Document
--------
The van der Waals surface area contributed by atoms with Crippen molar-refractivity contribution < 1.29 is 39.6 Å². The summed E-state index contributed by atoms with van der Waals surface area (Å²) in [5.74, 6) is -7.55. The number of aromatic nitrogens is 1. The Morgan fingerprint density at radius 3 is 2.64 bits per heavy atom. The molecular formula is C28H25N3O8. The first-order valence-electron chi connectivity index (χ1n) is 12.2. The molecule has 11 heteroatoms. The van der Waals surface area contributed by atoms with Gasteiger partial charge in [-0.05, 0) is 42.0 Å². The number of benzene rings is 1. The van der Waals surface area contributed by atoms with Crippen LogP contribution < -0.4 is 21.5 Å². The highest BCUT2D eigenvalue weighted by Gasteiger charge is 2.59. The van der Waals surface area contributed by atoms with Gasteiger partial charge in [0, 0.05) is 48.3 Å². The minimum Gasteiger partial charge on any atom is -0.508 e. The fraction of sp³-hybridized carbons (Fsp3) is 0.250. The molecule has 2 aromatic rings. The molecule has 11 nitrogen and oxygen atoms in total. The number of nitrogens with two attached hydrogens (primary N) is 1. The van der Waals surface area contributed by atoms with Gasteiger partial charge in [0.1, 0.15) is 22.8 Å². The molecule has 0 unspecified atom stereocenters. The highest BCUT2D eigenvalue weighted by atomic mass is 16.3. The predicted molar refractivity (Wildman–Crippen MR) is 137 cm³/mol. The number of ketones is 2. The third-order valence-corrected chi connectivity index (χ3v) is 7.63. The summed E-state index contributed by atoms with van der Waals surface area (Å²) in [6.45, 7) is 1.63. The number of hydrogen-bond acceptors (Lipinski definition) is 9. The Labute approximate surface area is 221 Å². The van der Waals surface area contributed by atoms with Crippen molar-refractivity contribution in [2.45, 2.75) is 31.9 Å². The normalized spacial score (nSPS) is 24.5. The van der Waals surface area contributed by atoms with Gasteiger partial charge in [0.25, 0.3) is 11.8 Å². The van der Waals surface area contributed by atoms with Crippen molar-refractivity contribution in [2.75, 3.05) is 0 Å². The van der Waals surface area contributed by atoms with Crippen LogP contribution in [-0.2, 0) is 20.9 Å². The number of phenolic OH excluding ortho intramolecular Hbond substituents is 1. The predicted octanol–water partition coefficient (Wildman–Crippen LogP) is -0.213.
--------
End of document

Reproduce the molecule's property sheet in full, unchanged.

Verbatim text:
The van der Waals surface area contributed by atoms with Crippen molar-refractivity contribution < 1.29 is 39.6 Å². The summed E-state index contributed by atoms with van der Waals surface area (Å²) in [5.74, 6) is -7.55. The number of aromatic nitrogens is 1. The Morgan fingerprint density at radius 3 is 2.64 bits per heavy atom. The molecular formula is C28H25N3O8. The first-order valence-electron chi connectivity index (χ1n) is 12.2. The molecule has 11 heteroatoms. The van der Waals surface area contributed by atoms with Gasteiger partial charge in [-0.05, 0) is 42.0 Å². The number of benzene rings is 1. The van der Waals surface area contributed by atoms with Crippen LogP contribution < -0.4 is 21.5 Å². The highest BCUT2D eigenvalue weighted by Gasteiger charge is 2.59. The van der Waals surface area contributed by atoms with Gasteiger partial charge in [0, 0.05) is 48.3 Å². The minimum Gasteiger partial charge on any atom is -0.508 e. The fraction of sp³-hybridized carbons (Fsp3) is 0.250. The molecule has 2 aromatic rings. The molecule has 11 nitrogen and oxygen atoms in total. The number of nitrogens with two attached hydrogens (primary N) is 1. The van der Waals surface area contributed by atoms with Gasteiger partial charge in [0.1, 0.15) is 22.8 Å². The molecule has 0 unspecified atom stereocenters. The highest BCUT2D eigenvalue weighted by atomic mass is 16.3. The predicted molar refractivity (Wildman–Crippen MR) is 137 cm³/mol. The number of ketones is 2. The third-order valence-corrected chi connectivity index (χ3v) is 7.63. The summed E-state index contributed by atoms with van der Waals surface area (Å²) in [6.45, 7) is 1.63. The number of hydrogen-bond acceptors (Lipinski definition) is 9. The Labute approximate surface area is 221 Å². The van der Waals surface area contributed by atoms with Crippen molar-refractivity contribution in [2.45, 2.75) is 31.9 Å². The normalized spacial score (nSPS) is 24.5. The van der Waals surface area contributed by atoms with Gasteiger partial charge in [0.25, 0.3) is 11.8 Å². The van der Waals surface area contributed by atoms with Crippen molar-refractivity contribution in [2.75, 3.05) is 0 Å². The van der Waals surface area contributed by atoms with Crippen LogP contribution in [-0.2, 0) is 20.9 Å². The number of phenolic OH excluding ortho intramolecular Hbond substituents is 1. The predicted octanol–water partition coefficient (Wildman–Crippen LogP) is -0.213.